Pope Francis Blames the Devil for Sexual Abuse Crisis, Tells Catholics to Pray Every Day in October

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Pope Francis crosses himself during the Synod of Bishops, on October 3 at the Vatican. Francis recently asked Catholics to pray every day in October to stop the devil who is trying to divide the church. Andreas Solaro/AFP/Getty

Pope Francis called on Catholics to pray for the church last week, saying that the devil is trying to divide it as cases of sexual abuse from around the world continue to make headlines.

"[The Church must be] saved from the attacks of the malign one, the great accuser and at the same time be made ever more aware of its guilt, its mistakes, and abuses committed in the present and the past," Francis said on September 29. He asked Catholics to say a special prayer every day in October, according to Reuters.

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Pope Francis crosses himself during the Synod of Bishops, on October 3 at the Vatican. Francis recently asked Catholics to pray every day in October to stop the devil who is trying to divide the church. Andreas Solaro/AFP/Getty

The pontiff has been referring to the devil as the "great accuser" ever since the Vatican's former ambassador, Archbishop Carlo Maria Vigano, published an 11-page accusation on August 26 saying the pope and dozens of other officials are covering up allegations against the former Washington, D.C., archbishop, Cardinal Theodore McCarrick.

"These days, it seems as if the Great Accuser has been unleashed and has it in for bishops. It's true, we're all sinners, all of us bishops," Francis told bishops on September 11, adding that the great accuser "looks to reveal the sins, so that they are seen, to scandalize the people."

Vigano released a second statement on September 29 saying that the Vatican has yet to respond to his accusations and that Francis has "compared me to the great accuser, Satan, who sows scandal and division in the Church – though without ever uttering my name."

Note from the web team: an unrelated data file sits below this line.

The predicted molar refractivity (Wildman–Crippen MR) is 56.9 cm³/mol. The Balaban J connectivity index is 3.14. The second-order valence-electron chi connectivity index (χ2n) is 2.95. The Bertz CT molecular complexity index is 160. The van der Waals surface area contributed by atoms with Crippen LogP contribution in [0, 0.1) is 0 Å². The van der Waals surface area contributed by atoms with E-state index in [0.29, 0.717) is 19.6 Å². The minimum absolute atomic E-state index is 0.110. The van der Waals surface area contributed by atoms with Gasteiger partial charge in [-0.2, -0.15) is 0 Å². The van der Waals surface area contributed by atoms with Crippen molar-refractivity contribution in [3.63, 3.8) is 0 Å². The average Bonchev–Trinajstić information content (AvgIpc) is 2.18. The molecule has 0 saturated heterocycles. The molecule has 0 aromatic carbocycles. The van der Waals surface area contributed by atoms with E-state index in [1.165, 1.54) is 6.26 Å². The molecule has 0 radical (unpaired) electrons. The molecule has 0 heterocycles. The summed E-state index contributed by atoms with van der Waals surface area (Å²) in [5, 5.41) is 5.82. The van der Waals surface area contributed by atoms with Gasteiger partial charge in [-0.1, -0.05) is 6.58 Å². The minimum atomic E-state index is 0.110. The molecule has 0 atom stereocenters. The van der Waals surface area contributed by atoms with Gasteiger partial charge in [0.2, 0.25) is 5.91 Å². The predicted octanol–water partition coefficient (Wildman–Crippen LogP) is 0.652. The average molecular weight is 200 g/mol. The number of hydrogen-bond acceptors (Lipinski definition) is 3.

The head of the Vatican's bishop's office came to the defense of Pope Francis on Sunday. Cardinal Marc Ouellet wrote an open letter to Vigano, calling his claims "blasphemous" and telling the archbishop to "come out of your hiding place," according to the Associated Press.

"In response to your unjust and unjustified attack, dear Vigano, I conclude that your accusation is a political setup without any real foundation that could incriminate the pope, and I repeat that it has profoundly wounded the communion of the church," Ouellet wrote.

The Vatican announced a new investigation into McCarrick's case on Saturday and how he rose through the church's hierarchy, more than a month after Vigano's original accusations.

"The Holy See is conscious that, from the examination of the facts and of the circumstances, it may emerge that choices were taken that would not be consonant with a contemporary approach to such issues," a statement from the Vatican said, The New York Times reported. "However, as Pope Francis has said: 'We will follow the path of truth wherever it may lead.'"

Pope Francis Blames the Devil for Sexual Abuse Crisis, Tells Catholics to Pray Every Day in October | World